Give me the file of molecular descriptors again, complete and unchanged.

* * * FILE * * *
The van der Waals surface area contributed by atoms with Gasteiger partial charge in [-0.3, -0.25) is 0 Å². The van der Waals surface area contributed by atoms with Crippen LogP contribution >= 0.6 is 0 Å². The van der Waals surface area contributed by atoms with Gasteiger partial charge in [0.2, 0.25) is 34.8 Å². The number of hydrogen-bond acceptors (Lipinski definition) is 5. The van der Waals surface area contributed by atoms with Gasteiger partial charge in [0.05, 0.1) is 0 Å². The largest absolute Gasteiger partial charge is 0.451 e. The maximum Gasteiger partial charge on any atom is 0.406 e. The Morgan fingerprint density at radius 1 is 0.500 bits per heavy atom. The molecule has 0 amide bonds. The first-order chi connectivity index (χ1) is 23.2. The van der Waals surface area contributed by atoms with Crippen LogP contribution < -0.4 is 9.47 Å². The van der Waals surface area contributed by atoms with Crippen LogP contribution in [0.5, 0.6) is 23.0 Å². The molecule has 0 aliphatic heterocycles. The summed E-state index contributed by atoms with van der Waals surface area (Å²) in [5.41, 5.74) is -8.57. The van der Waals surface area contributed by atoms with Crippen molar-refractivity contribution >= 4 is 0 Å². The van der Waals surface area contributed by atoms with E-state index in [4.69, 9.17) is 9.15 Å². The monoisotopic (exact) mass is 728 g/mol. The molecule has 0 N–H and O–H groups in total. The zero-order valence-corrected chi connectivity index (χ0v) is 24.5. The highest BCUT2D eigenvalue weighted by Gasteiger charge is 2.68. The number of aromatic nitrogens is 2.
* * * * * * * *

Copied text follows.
The van der Waals surface area contributed by atoms with Gasteiger partial charge in [-0.3, -0.25) is 0 Å². The van der Waals surface area contributed by atoms with Crippen LogP contribution >= 0.6 is 0 Å². The van der Waals surface area contributed by atoms with Gasteiger partial charge in [0.2, 0.25) is 34.8 Å². The number of hydrogen-bond acceptors (Lipinski definition) is 5. The van der Waals surface area contributed by atoms with Gasteiger partial charge in [0.05, 0.1) is 0 Å². The largest absolute Gasteiger partial charge is 0.451 e. The maximum Gasteiger partial charge on any atom is 0.406 e. The Morgan fingerprint density at radius 1 is 0.500 bits per heavy atom. The molecule has 0 amide bonds. The first-order chi connectivity index (χ1) is 23.2. The van der Waals surface area contributed by atoms with Crippen LogP contribution < -0.4 is 9.47 Å². The van der Waals surface area contributed by atoms with Crippen LogP contribution in [0.5, 0.6) is 23.0 Å². The molecule has 0 aliphatic heterocycles. The summed E-state index contributed by atoms with van der Waals surface area (Å²) in [5.41, 5.74) is -8.57. The van der Waals surface area contributed by atoms with Crippen molar-refractivity contribution >= 4 is 0 Å². The van der Waals surface area contributed by atoms with E-state index in [4.69, 9.17) is 9.15 Å². The monoisotopic (exact) mass is 728 g/mol. The molecule has 0 N–H and O–H groups in total. The zero-order valence-corrected chi connectivity index (χ0v) is 24.5. The highest BCUT2D eigenvalue weighted by Gasteiger charge is 2.68. The number of aromatic nitrogens is 2.